Measuring drug exposure: concordance between defined daily dose and days' supply depended on drug class

Date Published:

2016 Jan


OBJECTIVES: To determine the concordance between two methods to measure drug exposure duration from pharmacy claim data. STUDY DESIGN AND SETTING: We conducted a cohort study using 2002-2007 US Medicaid data. Initiators of eight drug groups were identified: statins, metformin, atypical antipsychotics, warfarin, proton pump inhibitors (PPIs), angiotensin-converting enzyme (ACE) inhibitors, nonsteroidal anti-inflammatory drugs (ns-NSAIDs), and coxibs. For each patient, we calculated two measures of exposure duration using (1) observed days' supply available in US pharmacy claims and (2) the World Health Organisation's Defined Daily Dose (DDD) methodology. We used Wilcoxon signed rank tests to compare medians and Spearman correlations to assess correlation between the two measures. RESULTS: Cohort sizes ranged from 143,885 warfarin users to >3,000,000 ns-NSAID users. Similar median exposure durations were observed for ACE inhibitors (70 days vs.75 days), PPIs (44 days vs. 45 days), and coxibs (44 days vs. 45 days). The DDD method overestimated exposure duration for ns-NSAIDs and underestimated for the remaining drug groups, relative to days' supply. Spearman correlation coefficients ranged from 0.2 to 0.8. CONCLUSION: Using DDDs to estimate drug exposure duration can result in misclassification. The magnitude of this misclassification might depend on doses used which can vary according to factors such as local prescribing practices, renal function, and age.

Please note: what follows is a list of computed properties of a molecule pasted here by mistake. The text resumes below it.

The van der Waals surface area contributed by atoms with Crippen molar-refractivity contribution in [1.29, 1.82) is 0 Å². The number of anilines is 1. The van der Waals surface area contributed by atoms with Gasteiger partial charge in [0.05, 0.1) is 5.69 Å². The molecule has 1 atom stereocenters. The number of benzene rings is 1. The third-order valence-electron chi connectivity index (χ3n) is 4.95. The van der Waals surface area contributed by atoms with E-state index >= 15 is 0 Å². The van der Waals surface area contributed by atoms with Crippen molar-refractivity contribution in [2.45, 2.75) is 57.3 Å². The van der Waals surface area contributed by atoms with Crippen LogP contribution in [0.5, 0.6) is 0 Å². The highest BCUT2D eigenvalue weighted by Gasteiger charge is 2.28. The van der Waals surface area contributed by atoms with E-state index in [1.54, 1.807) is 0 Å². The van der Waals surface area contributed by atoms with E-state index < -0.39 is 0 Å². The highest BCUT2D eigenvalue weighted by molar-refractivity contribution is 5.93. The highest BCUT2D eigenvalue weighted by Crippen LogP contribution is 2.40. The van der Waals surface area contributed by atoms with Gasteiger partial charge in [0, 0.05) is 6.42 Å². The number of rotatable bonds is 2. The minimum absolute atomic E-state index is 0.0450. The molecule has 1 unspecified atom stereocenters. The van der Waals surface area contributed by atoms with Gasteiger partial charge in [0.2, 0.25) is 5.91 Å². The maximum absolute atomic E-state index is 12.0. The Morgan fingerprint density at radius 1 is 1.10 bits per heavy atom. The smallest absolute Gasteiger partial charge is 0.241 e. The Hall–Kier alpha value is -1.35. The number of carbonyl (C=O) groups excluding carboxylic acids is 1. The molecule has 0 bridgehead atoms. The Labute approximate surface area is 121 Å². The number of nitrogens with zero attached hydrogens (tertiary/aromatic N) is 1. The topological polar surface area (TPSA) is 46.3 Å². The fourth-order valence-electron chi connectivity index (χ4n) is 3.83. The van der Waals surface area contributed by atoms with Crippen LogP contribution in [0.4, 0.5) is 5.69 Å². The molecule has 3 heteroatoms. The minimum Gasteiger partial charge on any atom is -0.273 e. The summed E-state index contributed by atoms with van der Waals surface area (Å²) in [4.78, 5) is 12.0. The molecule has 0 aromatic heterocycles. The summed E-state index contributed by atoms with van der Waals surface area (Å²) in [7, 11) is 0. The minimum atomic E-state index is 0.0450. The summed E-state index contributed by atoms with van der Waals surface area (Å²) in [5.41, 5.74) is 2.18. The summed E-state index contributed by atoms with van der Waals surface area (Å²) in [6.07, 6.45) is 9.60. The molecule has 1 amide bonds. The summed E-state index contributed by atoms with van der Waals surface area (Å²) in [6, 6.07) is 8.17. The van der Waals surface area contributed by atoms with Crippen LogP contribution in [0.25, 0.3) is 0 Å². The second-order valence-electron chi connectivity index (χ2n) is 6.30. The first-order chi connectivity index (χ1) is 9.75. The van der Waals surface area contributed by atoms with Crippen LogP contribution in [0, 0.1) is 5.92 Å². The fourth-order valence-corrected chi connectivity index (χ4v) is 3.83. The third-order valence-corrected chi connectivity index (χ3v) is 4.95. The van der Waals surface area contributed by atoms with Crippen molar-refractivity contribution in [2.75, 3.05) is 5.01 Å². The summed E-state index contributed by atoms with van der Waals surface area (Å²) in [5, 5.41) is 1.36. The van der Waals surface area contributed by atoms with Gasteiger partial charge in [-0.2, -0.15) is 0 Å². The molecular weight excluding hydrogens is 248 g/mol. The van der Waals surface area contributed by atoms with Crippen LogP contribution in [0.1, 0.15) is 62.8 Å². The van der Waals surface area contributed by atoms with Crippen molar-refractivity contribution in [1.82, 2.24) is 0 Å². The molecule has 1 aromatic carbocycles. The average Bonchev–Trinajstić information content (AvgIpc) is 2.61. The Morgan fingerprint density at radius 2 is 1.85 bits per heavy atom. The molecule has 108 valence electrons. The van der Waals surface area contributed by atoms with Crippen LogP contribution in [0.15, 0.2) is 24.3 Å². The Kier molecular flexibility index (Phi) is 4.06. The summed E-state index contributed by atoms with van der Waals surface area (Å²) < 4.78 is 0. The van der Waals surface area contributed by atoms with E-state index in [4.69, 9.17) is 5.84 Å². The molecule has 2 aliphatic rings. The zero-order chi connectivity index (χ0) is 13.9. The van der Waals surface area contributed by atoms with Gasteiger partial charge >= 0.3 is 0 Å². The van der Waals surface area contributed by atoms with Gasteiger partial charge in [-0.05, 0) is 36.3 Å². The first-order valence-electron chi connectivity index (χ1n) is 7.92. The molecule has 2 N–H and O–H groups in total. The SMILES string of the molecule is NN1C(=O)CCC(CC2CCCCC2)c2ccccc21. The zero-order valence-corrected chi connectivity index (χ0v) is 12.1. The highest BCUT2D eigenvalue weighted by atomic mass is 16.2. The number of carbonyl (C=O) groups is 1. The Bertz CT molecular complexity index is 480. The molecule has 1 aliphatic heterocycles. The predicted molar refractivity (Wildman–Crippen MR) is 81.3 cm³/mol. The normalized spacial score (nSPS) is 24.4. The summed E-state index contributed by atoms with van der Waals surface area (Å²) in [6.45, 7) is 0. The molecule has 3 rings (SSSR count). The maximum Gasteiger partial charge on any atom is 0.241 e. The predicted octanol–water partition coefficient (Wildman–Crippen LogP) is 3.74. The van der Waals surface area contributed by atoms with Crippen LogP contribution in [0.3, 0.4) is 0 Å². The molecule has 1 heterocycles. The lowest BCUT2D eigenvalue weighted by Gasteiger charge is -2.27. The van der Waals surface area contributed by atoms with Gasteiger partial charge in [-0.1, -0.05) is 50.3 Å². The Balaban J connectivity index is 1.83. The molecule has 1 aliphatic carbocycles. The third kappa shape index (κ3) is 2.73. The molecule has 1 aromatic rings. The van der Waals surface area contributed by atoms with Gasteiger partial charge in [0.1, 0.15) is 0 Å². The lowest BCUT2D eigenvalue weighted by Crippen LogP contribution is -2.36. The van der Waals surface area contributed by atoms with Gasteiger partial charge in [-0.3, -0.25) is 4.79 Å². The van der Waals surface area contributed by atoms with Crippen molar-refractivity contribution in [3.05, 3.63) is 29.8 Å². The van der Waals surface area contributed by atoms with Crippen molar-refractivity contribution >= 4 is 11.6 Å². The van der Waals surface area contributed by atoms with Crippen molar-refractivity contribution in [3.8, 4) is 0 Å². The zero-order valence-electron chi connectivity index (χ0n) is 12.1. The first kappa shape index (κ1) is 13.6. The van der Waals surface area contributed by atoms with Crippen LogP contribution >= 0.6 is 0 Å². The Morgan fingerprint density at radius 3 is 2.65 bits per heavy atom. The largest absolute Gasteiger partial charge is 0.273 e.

Last updated on 05/31/2019